Week of

Sadness and Joy Put Together

Real experience makes us sad and happy. In the Shambhala approach, sadness and even cowardice are regarded as total experiences. When you feel sad and lonely or, for that matter, hassled by reality, sadness is the vanguard of bravery. The warrior should feel alone and lonely. Of course, you can exaggerate loneliness by saying, “Nobody loves me; nobody cares about me.” But the basic notion of sadness is like somebody playing a flute. The music has its own melody and beauty, but a flute can only be played by one person at a time. That experience of sadness, which makes us alone and individual, also creates the total awareness and mindfulness of thinking twice or thrice about reality.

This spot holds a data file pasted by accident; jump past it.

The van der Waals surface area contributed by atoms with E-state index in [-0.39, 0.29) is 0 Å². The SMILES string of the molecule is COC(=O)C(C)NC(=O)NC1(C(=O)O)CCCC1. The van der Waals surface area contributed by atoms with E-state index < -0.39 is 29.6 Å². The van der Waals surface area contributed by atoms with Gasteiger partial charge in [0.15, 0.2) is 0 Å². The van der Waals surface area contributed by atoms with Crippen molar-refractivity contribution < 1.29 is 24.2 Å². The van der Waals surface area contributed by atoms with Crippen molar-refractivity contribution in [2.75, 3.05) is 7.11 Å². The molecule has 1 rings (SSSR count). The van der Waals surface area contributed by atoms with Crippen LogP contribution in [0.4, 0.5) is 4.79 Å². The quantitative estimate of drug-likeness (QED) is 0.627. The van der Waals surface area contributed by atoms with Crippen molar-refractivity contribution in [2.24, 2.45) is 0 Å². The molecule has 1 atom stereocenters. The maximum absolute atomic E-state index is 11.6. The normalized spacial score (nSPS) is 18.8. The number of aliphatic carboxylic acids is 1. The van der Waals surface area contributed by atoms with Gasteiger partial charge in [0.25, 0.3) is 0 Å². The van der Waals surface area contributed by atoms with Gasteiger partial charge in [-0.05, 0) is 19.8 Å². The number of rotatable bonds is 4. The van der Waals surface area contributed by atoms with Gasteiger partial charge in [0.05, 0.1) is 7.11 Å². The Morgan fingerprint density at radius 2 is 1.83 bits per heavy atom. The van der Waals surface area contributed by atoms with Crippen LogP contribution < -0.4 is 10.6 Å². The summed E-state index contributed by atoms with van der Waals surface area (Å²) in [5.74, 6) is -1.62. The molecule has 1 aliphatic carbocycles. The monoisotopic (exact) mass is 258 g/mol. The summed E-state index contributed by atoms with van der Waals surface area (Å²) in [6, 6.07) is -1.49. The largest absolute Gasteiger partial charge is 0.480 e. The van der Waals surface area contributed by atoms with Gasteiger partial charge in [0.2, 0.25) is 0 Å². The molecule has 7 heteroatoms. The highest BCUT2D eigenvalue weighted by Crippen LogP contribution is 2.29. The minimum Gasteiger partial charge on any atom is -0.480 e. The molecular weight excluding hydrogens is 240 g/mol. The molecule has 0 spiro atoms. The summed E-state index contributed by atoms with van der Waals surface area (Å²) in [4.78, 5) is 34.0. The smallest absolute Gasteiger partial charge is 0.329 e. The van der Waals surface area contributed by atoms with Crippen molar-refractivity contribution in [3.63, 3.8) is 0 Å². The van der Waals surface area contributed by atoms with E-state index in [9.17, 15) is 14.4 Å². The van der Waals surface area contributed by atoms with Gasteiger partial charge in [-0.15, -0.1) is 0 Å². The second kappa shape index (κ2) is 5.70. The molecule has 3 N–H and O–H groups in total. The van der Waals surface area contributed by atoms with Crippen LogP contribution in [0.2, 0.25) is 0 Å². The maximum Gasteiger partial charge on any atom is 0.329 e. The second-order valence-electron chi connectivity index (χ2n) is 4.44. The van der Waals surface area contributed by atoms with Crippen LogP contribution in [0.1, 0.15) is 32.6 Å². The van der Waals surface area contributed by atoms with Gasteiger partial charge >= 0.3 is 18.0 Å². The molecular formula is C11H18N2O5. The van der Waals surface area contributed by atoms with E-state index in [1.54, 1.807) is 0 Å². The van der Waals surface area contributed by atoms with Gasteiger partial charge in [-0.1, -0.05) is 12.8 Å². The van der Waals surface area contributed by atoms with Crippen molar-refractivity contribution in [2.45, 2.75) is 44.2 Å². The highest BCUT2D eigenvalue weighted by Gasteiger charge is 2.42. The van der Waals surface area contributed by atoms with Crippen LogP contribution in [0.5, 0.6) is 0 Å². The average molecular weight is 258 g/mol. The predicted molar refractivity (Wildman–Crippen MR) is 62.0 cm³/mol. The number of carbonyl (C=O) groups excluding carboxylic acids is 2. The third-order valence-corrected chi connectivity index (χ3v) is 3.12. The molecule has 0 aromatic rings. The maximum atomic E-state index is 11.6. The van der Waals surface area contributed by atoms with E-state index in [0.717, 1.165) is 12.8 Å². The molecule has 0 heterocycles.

If you feel sad, you are more susceptible to seeing the blueness of an iris flower; you are more susceptible to seeing colorful butterflies; and you are more sympathetic to someone who is having a terrible headache. So sadness and joy put together are the fundamental notion of basic goodness.

From “Natural Hierarchy,” in The Collected Works of Chogyam Trungpa, Volume Eight, page 436.


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